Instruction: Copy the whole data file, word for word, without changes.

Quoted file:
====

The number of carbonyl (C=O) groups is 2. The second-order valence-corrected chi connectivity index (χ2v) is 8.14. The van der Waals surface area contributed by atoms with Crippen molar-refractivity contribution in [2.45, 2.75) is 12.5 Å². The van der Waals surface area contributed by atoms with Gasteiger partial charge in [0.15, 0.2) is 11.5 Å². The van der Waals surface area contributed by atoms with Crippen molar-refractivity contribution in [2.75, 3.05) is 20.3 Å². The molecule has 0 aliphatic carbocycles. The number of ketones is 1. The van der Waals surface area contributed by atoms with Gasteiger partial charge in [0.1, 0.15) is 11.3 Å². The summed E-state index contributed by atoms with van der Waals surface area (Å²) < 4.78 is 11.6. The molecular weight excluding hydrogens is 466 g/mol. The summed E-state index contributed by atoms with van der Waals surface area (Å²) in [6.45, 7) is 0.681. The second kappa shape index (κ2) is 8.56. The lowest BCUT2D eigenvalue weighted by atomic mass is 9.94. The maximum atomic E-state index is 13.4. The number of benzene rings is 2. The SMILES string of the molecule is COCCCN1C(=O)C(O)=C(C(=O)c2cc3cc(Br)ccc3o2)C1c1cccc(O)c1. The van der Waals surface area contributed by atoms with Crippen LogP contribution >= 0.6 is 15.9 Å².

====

The number of carbonyl (C=O) groups is 2. The second-order valence-corrected chi connectivity index (χ2v) is 8.14. The van der Waals surface area contributed by atoms with Crippen molar-refractivity contribution in [2.45, 2.75) is 12.5 Å². The van der Waals surface area contributed by atoms with Gasteiger partial charge in [0.15, 0.2) is 11.5 Å². The van der Waals surface area contributed by atoms with Crippen molar-refractivity contribution in [2.75, 3.05) is 20.3 Å². The molecule has 0 aliphatic carbocycles. The number of ketones is 1. The van der Waals surface area contributed by atoms with Gasteiger partial charge in [0.1, 0.15) is 11.3 Å². The summed E-state index contributed by atoms with van der Waals surface area (Å²) < 4.78 is 11.6. The molecular weight excluding hydrogens is 466 g/mol. The summed E-state index contributed by atoms with van der Waals surface area (Å²) in [6.45, 7) is 0.681. The second kappa shape index (κ2) is 8.56. The lowest BCUT2D eigenvalue weighted by atomic mass is 9.94. The maximum atomic E-state index is 13.4. The number of benzene rings is 2. The SMILES string of the molecule is COCCCN1C(=O)C(O)=C(C(=O)c2cc3cc(Br)ccc3o2)C1c1cccc(O)c1. The van der Waals surface area contributed by atoms with Crippen LogP contribution >= 0.6 is 15.9 Å².